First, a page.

New Views Into Cloud Application Performance
The majority of workloads will be processed in public and private clouds by 2020. Companies must identify and extract only the most relevant monitoring data.
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You can’t monitor what you can’t see. That seems overly simplistic, but it is the heart of the problem facing IT departments as their apps and other data resources are more widely dispersed among on-premises systems and across public and hybrid clouds.
Universal visibility will become more important in the future: according to the Cisco Global Cloud Index, 92% of all workloads will be processed in public and private clouds by 2020. To address this “visibility gap,” companies have to find a way to identify and extract only the most relevant monitoring data to avoid swamping your monitoring, analytics, and security tools.
One problem is that in virtual data centers, 80% of all traffic is internal and horizontal, or “east-west,” according to Cisco. By contrast, most cloud traffic travels vertically, or “north-south.” They’re not designed to scale up and down fluidly as virtual machines are created, run their course, and disappear.
Adopting a virtualized infrastructure flips network traffic monitoring from predominantly east-west to predominantly north-south (Source: NeuVector).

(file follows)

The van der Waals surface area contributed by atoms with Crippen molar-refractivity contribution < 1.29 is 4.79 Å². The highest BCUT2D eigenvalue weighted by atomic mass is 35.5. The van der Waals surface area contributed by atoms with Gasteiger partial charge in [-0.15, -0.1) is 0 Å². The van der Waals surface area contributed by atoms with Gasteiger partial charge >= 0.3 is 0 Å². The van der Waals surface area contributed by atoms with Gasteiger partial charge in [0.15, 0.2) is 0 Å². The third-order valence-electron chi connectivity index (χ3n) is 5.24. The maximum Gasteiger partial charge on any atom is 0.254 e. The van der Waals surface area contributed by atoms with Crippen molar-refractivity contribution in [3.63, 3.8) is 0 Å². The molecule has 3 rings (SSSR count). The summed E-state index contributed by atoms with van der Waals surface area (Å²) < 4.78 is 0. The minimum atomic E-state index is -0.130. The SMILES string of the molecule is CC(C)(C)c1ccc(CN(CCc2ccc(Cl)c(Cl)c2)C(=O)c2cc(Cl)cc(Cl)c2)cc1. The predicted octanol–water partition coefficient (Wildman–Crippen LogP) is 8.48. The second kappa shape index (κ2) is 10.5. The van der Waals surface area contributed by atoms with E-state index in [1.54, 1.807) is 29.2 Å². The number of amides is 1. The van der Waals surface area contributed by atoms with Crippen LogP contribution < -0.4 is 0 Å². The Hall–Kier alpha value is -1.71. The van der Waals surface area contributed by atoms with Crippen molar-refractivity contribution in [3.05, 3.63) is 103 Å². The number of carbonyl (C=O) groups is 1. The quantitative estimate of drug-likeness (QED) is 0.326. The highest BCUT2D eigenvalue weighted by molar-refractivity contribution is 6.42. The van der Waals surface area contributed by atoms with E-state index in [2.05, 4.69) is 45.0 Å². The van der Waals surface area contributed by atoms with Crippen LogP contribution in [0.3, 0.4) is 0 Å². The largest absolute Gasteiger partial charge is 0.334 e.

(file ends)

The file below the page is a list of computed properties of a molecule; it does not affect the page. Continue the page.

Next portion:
4 Components of Monitoring Modern Virtual Environments
Realizing all the efficiency, scalability, and agility benefits of today’s virtualized infrastructures requires monitoring four distinct aspects of application traffic.
As an app scales up to accommodate exponentially more users, the tool you use to monitor the app has to be capable of scaling right along with it.
Viewing Virtual Network Segments
What may appear as a single virtualized environment is in fact partitioned to secure sensitive applications and data. Monitoring traffic between the virtual segments requires peering through the virtual firewalls without compromising the security of the protected assets.
Analysts anticipate a ten-fold increase in the use of containers as more companies convert their apps into multiple virtualized containers to improve app performance. Your monitoring system has to access these containers as quickly as they are generated and redeployed.
Running DevOps at Light Speed
The lifespans of virtual machines, containers, and the apps they comprise are shorter than ever, which means the DevOps team has to keep pace as it deploys new builds and updates existing ones. This includes the ability to archive and retrieve monitored data from a container that no longer exists.
Integrate Network Security With App Monitoring
It’s not just the people charged with app performance monitoring who are racing to keep pace with the speed of virtualization. Security pros are struggling to find tools capable of identifying and reporting potential breaches of widely dispersed virtual networks. Network security managers often don’t have access to monitoring dashboards and are unaware of on-the-fly network reconfigurations.